What You Need to Know About Cushing’s Disease in Dogs

older yellow lab at the vet

It’s important to keep an eye on your dog’s health and go to the vet for regular checkups. Just as humans can sometimes get sick or develop diseases, so can your dog. Regular health checkups at the vet can help and so can the knowledge about what to look for. Here’s what you need to know about Cushing’s Disease in dogs:

What is Cushing’s Disease in Dogs?

Cushing’s Disease in dogs is also referred to as Cushing’s Syndrome, hypercortisolism, and hyperadrenocorticism. Cushing’s Disease is a hormone imbalance disorder where the body produces too much cortisol. It occurs in humans and can also occur in your dog.

Cortisol is the hormone most well-known for its role in the body’s response to stress. It also affects metabolism and the body’s ability to regulate blood sugar levels, which can affect the body’s ability to control weight and can lead to things like insulation resistance and diabetes. It can also cause the immune system to be suppressed and make it harder for your dog to fight off infections.

Causes of Cushing’s Disease in Dogs

Middle-aged and older dogs tend to be more prone to Cushing’s Disease than younger dogs. There are a few types of Cushing’s Disease. The symptoms are similar across all types and are caused by a cortisol hormone imbalance. However, the origin of the imbalance differs among the types. The two most common types are caused by tumors in specific areas and the other can be caused by extended steroid use.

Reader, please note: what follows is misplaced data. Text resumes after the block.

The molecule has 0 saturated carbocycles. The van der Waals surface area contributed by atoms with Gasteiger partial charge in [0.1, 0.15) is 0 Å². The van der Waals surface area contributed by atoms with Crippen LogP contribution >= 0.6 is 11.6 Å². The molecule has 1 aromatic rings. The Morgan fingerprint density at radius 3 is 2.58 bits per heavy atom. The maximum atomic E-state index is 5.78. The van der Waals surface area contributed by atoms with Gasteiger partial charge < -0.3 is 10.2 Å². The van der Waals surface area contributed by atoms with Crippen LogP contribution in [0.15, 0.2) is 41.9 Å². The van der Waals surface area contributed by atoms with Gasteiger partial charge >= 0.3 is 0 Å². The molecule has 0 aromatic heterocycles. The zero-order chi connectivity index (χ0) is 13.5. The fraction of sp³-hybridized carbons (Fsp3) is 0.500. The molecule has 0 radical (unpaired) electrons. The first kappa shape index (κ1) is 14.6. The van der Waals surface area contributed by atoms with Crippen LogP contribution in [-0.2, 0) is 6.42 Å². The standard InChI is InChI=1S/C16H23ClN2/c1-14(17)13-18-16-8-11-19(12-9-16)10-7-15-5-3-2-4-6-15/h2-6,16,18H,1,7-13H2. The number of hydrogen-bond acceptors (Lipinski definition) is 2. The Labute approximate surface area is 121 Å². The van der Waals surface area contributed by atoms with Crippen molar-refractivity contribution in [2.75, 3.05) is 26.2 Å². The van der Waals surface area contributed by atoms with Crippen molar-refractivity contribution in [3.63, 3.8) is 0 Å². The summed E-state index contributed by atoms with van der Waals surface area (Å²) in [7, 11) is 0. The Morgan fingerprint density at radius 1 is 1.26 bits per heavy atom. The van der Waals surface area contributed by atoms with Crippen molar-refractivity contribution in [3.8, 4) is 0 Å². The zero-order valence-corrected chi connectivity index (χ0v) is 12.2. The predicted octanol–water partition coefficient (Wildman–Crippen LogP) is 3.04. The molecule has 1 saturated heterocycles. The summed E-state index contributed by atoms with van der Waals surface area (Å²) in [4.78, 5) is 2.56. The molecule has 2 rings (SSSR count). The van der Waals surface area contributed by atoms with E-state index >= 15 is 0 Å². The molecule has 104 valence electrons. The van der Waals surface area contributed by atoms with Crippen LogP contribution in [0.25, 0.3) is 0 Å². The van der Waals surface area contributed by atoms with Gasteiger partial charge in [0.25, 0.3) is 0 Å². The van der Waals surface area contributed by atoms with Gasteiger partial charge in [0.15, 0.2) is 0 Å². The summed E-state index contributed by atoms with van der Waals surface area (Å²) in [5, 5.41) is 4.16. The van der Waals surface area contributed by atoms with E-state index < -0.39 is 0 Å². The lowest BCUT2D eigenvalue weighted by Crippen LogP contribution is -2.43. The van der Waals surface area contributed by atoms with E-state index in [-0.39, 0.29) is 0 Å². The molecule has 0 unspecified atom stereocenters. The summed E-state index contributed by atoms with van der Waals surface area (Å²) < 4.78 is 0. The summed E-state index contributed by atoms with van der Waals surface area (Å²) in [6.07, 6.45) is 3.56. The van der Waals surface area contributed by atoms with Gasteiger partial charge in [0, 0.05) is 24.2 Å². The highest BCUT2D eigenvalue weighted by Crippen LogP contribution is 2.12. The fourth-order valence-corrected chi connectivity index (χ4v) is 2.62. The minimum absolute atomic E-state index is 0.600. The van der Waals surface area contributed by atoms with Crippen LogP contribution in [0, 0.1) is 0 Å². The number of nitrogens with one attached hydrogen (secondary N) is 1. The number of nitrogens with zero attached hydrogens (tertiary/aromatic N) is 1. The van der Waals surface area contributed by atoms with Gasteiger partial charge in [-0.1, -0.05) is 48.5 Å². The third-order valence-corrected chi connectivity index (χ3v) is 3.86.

3 Types of Cushing’s Syndrome

Pituitary Dependent and Adrenal Dependent are the two major types of Cushing’s Syndrome. Iatrogenic Cushing’s Syndrome is less common, but can occur.

Pituitary Dependent Cushing’s Syndrome

Pituitary Dependent Cushing’s Disease is the most common form. Of the animals that have Cushing’s Disease, 80-90% of them have this form of it. This form of Cushing’s Syndrome occurs when the cortisol imbalance originates from the pituitary gland in the brain. This pea-sized gland is located at the base of the brain. Pituitary Dependent Cushing’s Syndrome is caused by a tumor forming in this area.

Adrenal Dependent Cushing’s Syndrome

Adrenal Dependent Cushing’s Disease is less common than Pituitary Dependent, but more common than Iatrogenic. Of dogs diagnosed with Cushing’s Disease, about 15-20% will have this form of it. This form of Cushing’s Syndrome occurs when the cortisol imbalance originates from the adrenal glands. The adrenal glands are one of the types of glands located on top of the kidneys. Adrenal Dependent Cushing’s Syndrome is caused by a tumor forming in this area.

Iatrogenic Cushing’s Syndrome

Iatrogenic Cushing’s Syndrome is far less common than either of the other two types. It can be a side effect of long-term steroid use. When dogs have to take steroids over an extended period, they can develop a cortisol imbalance. Iatrogenic Cushing’s Syndrome is a cortisol imbalance that originates from this long-term steroid use.

What are the Symptoms of Cushing’s Disease in Dogs?

Cushing’s Disease can be difficult for vets to diagnose because the common symptoms are similar to several other conditions. The vet will need to run a variety of tests to rule out other health conditions that may be the source of your dog’s symptoms before they can give a Cushing’s Disease diagnosis. Because there are similarities with other conditions, symptoms can be hard for a dog owner to spot in the beginning. These are some of the symptoms that could be Cushing’s Disease in dogs: